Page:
My general impression is that as an organizer Ghandi made many mistakes and misjudgements. I think the work he did early in his career in South Africa to gain equal status for Indians was a huge dissapointment to him. He repeatedly called upon his followers to undertake tactics that few of them could endure as well as he could. By asking people to foresake their finanical considerations and submit to prison in an effort to shame the Boer led authorities and the British Crown, Ghandi broke a cardinal rule in organizing, we often fail if we ask people to do things that are too far outside of their experience. That's always the challenge, to engage in a tactic burdensome to and outside the experience of authority figures but not transcend the limits of the leaders and activists who you are trying to help achieve real victories. Poor Ghandi, this happened to him again and again in South Africa, and later in India too and it frustrated him enormously. Many times he was able to secure some compromise and declare a level of victory but to little satisfaction to him or his followers. So while Ghandi won very few individual battles, his very act of battling and personal sacrifice won him the admiration of millions of Indians, Britains, and Americans..which ultimately proved transformational. Why did Americans matter? Because FDR wasn't having any of Churchill's ambitions to maintain the British Empire in the context of World War II. He felt the days of colonialism should be over, as did much of the British public and repeatedly took allied strategies put forward by Churchill to protect the empire for the sake of empire off the table. My two cents at the moment.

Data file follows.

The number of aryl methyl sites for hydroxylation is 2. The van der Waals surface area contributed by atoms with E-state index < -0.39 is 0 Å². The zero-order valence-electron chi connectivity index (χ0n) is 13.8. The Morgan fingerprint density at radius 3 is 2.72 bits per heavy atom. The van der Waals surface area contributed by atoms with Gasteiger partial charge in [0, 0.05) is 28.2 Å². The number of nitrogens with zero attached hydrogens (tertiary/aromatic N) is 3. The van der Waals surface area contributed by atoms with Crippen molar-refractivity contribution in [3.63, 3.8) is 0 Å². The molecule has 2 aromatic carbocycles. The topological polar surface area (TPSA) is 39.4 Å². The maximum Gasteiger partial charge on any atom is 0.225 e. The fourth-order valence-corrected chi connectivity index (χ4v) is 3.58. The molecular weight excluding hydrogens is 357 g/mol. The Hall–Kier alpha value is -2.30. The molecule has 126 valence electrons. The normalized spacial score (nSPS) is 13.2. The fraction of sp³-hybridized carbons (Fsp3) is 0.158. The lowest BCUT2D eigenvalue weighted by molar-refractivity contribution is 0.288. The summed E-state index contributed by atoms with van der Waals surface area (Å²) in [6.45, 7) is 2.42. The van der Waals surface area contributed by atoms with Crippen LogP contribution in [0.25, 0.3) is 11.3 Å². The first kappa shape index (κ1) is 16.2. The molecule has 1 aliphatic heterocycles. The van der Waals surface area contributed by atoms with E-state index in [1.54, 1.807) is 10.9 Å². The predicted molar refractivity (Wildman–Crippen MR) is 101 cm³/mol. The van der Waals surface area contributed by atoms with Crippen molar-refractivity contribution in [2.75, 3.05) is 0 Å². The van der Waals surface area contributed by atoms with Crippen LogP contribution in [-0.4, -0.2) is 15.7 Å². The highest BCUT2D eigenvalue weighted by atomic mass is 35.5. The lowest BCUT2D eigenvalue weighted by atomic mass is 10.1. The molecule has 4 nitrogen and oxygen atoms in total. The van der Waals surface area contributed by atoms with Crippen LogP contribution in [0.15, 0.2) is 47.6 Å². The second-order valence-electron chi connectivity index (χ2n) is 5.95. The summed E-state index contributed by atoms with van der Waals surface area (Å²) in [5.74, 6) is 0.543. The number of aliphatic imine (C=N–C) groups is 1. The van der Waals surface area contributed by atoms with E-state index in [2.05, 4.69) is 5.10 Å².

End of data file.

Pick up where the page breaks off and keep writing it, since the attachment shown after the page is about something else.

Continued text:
I'm excited about going to India and learning more and will keep folks up to date during my trip on this blog.